In 2002, a series of devastating investigative reports by KHOU revealed systemic mismanagement and incompetence at the Houston Police Department’s crime lab—unqualified staff, improperly labeled evidence, sloppy testing, even DNA samples contaminated by a leaky roof in the evidence room. There were thousands of untested sexual assault kits dating back to the 1980s and a 39,000-sample backlog in the controlled substances division. Three men were ultimately exonerated based on a subsequent internal review, including George Rodriguez, an inmate in the Texas Department of Criminal Justice’s Garza Unit West, who had spent 17 years in prison for a kidnapping and rape he didn’t commit. “Worst Crime Lab in the Country?” asked a 2003 New York Times story. It seemed a reasonable question.
In response, the HPD brought in Irma Rios, a 19-year veteran of the Texas Department of Public Safety, who arrived to find over 30 ongoing internal affairs investigations. Within a few years of her arrival, roughly 70 percent of the staff either quit or were fired, she estimates. “Some did not leave willingly, but we had to make sure we had the right people in place,” Rios said. Slowly, things began to improve: by 2005, the lab had finally received national accreditation. In 2014, in a move signaling that still more change was necessary, Mayor Parker transferred management of the lab from the HPD to a newly established government corporation, the Houston Forensic Science Center, which was placed under the control of a board of directors appointed by Parker.
As the first major city to set up a semi-autonomous crime lab, a step first recommended by the National Academy of Science in 2009, Houston now finds itself in an unaccustomed position at the head of the field, a fresh paradigm rather than a shameful embarrassment. “The culture of this organization is a science and technology culture,” said Dan Garner, an internationally renowned forensic scientist hired by the city in 2013 to lead the transition. (Rios stayed on as the division director of forensic analysis.) “We’re not a law enforcement organization, we’re not a prosecuting organization.”
Although the city is its biggest client, the HFSC can now hire itself out elsewhere, giving it financial independence, something the center never had when it competed for funds against other HPD divisions. Garner is even open to the possibility of offering his department’s services to criminal defendants—something that would have been anathema under the ancien régime. “We’re providing forensic services, and that can be used by both the prosecution and the defense,” he said. “It shouldn’t matter to us who it benefits—good science is good science.”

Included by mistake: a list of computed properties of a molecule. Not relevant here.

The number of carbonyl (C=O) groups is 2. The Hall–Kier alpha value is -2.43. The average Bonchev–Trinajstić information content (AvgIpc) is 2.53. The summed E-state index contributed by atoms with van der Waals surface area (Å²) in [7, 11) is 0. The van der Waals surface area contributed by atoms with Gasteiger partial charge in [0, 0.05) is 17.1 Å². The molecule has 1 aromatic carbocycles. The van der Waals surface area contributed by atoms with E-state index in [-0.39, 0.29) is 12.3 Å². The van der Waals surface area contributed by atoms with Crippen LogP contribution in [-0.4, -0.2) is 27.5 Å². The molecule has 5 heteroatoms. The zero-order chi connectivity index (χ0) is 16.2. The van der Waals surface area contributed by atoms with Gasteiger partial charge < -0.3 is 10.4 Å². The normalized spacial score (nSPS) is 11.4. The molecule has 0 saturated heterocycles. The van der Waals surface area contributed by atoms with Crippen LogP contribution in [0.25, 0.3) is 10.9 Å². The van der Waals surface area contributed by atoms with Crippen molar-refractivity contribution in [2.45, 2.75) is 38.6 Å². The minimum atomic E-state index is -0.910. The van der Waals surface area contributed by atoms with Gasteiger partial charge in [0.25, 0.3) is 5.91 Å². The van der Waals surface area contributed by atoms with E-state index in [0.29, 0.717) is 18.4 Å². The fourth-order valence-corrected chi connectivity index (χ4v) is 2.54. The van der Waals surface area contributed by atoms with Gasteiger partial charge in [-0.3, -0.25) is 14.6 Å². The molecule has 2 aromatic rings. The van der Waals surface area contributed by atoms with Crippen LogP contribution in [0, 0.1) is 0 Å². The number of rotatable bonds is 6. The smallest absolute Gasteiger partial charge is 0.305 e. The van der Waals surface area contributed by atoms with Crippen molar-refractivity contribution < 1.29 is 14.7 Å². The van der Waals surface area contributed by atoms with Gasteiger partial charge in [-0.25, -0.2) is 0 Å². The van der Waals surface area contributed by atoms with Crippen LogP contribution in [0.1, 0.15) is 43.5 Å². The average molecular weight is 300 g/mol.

In an overhaul this ambitious, lingering problems are probably inevitable. Last year, a quarter of all criminals exonerated nationwide were veterans of the Harris County court system. And DNA lab technician Peter Lentz resigned in March 2014 after an internal investigation concluded that he had mishandled dozens of cases.
For all its autonomy, the HFSC is still based in the HPD’s downtown headquarters (plans are underway to move to a separate facility), and about a quarter of its staffers are HPD officers. Still, in February the HFSC celebrated a major milestone: it finally cleared its backlog of over 6,600 sexual assault kits dating back 30 years. The moment was bittersweet—the kits turned up 850 matches in the FBI’s national DNA database, leading to charges being filed belatedly against 29 individuals, including suspects who had gone on to commit at least six other rapes while the kits were languishing in an HPD evidence locker. But it also marked a moment of redemption for a lab that had once been a national disgrace. As one of the first cities in the country to eliminate its backlog, and one of the first to make its crime lab independent of the police department, Houston is now drawing a new kind of attention.
“I think we are a model right now,” Garner said. “We know, based on conversations we’ve had with colleagues around the country, that there are a lot of people watching us. A lot of people want to see if this is a viable option.”